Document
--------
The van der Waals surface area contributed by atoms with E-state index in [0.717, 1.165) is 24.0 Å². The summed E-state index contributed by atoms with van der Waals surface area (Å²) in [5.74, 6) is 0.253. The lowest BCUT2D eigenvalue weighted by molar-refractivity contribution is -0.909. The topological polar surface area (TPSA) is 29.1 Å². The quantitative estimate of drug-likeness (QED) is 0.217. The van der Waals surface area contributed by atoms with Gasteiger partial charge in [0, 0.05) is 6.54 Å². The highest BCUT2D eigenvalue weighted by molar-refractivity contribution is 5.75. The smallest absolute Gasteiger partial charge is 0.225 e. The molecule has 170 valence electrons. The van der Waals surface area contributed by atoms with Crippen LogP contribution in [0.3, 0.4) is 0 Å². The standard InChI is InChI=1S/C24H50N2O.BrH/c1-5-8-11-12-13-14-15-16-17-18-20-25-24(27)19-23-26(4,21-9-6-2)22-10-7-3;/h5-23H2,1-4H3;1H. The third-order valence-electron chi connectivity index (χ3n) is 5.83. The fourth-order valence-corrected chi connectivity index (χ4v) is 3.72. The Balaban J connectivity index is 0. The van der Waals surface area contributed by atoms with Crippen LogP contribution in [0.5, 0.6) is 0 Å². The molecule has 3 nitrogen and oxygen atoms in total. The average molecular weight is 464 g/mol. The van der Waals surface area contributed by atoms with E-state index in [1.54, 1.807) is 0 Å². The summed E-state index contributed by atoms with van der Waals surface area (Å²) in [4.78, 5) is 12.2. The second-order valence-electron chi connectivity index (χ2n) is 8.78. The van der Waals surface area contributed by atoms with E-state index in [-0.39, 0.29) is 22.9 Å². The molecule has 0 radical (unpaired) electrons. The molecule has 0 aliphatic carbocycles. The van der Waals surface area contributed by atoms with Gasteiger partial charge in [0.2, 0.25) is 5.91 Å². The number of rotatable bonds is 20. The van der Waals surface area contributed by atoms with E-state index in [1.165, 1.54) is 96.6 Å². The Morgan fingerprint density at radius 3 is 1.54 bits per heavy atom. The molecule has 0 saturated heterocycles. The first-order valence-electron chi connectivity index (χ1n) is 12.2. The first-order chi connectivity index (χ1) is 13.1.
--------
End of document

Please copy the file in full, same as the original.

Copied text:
The van der Waals surface area contributed by atoms with E-state index in [0.717, 1.165) is 24.0 Å². The summed E-state index contributed by atoms with van der Waals surface area (Å²) in [5.74, 6) is 0.253. The lowest BCUT2D eigenvalue weighted by molar-refractivity contribution is -0.909. The topological polar surface area (TPSA) is 29.1 Å². The quantitative estimate of drug-likeness (QED) is 0.217. The van der Waals surface area contributed by atoms with Gasteiger partial charge in [0, 0.05) is 6.54 Å². The highest BCUT2D eigenvalue weighted by molar-refractivity contribution is 5.75. The smallest absolute Gasteiger partial charge is 0.225 e. The molecule has 170 valence electrons. The van der Waals surface area contributed by atoms with Crippen LogP contribution in [0.3, 0.4) is 0 Å². The standard InChI is InChI=1S/C24H50N2O.BrH/c1-5-8-11-12-13-14-15-16-17-18-20-25-24(27)19-23-26(4,21-9-6-2)22-10-7-3;/h5-23H2,1-4H3;1H. The third-order valence-electron chi connectivity index (χ3n) is 5.83. The fourth-order valence-corrected chi connectivity index (χ4v) is 3.72. The Balaban J connectivity index is 0. The van der Waals surface area contributed by atoms with Crippen LogP contribution in [0.5, 0.6) is 0 Å². The molecule has 3 nitrogen and oxygen atoms in total. The average molecular weight is 464 g/mol. The van der Waals surface area contributed by atoms with E-state index in [1.54, 1.807) is 0 Å². The summed E-state index contributed by atoms with van der Waals surface area (Å²) in [4.78, 5) is 12.2. The second-order valence-electron chi connectivity index (χ2n) is 8.78. The van der Waals surface area contributed by atoms with E-state index in [-0.39, 0.29) is 22.9 Å². The molecule has 0 radical (unpaired) electrons. The molecule has 0 aliphatic carbocycles. The van der Waals surface area contributed by atoms with Gasteiger partial charge in [0.2, 0.25) is 5.91 Å². The number of rotatable bonds is 20. The van der Waals surface area contributed by atoms with E-state index in [1.165, 1.54) is 96.6 Å². The Morgan fingerprint density at radius 3 is 1.54 bits per heavy atom. The molecule has 0 saturated heterocycles. The first-order valence-electron chi connectivity index (χ1n) is 12.2. The first-order chi connectivity index (χ1) is 13.1.